Lions' trade for Haloti Ngata rapidly unfolded

Josh Katzenstein
The Detroit News
The trade for All-Pro DT Haloti Ngata, “came together really quickly, like within maybe two or three hours,”  Lions GM Martin Mayhew said.

Phoenix — When the Lions learned they wouldn't re-sign Ndamukong Suh on March 8, vice president of pro personnel Sheldon White told general manager Martin Mayhew he had cut up some game tape of Haloti Ngata for them to watch.

The next day, the Monday before free agency officially began, Mayhew called Ravens general manager Ozzie Newsome to see if reports that the team was considering cutting Ngata were true.

At the time, Mayhew said that Newsome told him Baltimore might keep Ngata, but a day later, Newsome called Mayhew back and said the five-time Pro Bowl defensive tackle was on the trade block.

"That came together really quickly, like within maybe two or three hours," Mayhew told local reporters at NFL annual meetings Monday at the Arizona Biltmore resort. "My first question to him was, 'What's your time frame?' because I wanted to know where he was in the process.

"And he said, 'Whenever I get what I'm looking for, I'm ready.' So we moved forward."

Mayhew and Newsome agreed to a deal shortly before free agency began that Tuesday at 4 p.m. The Lions sent a fourth- and fifth-round pick to Baltimore for the 31-year-old Ngata and a seventh-round pick — all selections in the 2015 draft.

In addition to the Lions, two AFC teams were in the mix for Ngata, but Mayhew's offer was good enough for the Ravens, who hoped to clear some of the $16 million he would've counted on Baltimore's salary cap in 2015. Ngata has one year left on his contract and will count $8.5 million on the Lions cap and $7.5 million on Baltimore's.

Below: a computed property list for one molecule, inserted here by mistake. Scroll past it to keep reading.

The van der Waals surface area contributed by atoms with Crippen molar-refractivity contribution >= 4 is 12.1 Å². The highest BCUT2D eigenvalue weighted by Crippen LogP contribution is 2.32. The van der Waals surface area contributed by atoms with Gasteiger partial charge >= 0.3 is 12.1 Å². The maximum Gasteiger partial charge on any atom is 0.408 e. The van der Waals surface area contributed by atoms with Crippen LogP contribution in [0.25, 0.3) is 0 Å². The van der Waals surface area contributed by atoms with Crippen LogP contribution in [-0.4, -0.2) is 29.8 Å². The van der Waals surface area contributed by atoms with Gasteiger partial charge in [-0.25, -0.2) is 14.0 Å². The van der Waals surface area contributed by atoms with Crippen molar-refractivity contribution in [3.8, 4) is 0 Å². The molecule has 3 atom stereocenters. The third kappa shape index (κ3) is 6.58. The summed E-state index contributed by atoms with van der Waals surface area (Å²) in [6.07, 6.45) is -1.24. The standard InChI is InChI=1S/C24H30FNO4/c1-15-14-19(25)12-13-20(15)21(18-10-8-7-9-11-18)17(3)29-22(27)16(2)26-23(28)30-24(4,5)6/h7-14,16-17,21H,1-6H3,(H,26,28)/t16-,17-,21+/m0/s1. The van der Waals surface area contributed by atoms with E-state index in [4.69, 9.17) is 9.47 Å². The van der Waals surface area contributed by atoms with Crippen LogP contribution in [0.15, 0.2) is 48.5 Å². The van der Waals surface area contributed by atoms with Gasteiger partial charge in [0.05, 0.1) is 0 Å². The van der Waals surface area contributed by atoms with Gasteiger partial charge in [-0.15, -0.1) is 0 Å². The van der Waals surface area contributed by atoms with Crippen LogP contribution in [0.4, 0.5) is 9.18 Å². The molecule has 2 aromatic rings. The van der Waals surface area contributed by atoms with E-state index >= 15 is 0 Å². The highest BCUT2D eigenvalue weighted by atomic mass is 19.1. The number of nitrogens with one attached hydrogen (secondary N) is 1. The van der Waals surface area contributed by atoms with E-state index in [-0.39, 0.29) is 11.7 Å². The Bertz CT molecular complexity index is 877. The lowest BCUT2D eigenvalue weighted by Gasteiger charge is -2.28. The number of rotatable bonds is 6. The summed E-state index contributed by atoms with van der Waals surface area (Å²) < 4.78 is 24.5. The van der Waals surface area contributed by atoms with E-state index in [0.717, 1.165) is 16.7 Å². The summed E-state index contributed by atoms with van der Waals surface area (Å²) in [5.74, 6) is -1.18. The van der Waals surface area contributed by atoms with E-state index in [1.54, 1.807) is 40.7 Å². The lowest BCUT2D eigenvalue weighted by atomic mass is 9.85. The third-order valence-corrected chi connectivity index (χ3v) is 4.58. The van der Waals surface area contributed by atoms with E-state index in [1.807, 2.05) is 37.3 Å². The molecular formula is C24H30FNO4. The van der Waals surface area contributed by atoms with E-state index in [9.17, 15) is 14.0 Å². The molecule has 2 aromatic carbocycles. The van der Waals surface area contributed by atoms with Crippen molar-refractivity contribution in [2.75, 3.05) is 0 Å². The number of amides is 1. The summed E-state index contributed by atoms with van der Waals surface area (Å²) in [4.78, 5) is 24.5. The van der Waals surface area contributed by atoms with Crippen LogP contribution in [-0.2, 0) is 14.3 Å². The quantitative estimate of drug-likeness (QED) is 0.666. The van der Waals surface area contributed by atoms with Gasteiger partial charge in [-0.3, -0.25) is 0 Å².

Although Mayhew has stressed the importance of building through the draft during his tenure, he said the opportunity to add Ngata with Suh, Nick Fairley and C.J. Mosley all free agents was too good to pass up.

"Draft picks are important. You don't ever want to give them up, and we do want to build this thing through the draft," he said. "But to be able to acquire a player like Haloti Ngata, when you look at what we had at defensive tackle at that time — losing our top three guys or having our top three guys be free agents — if you'd have told me we could've got him for what we (gave up), I would've been ecstatic to be able to add him to our football team. I thought it was worth it.

Newsome declined an interview attempt Sunday evening, but called Ngata a "good player." Former Ravens defensive coordinator Chuck Pagano, now head coach of the Colts, also declined an interview, but made clear he had a strong relationship with Ngata, who spent the first nine years of his career in Baltimore.

"Tell him I love him," Pagano said.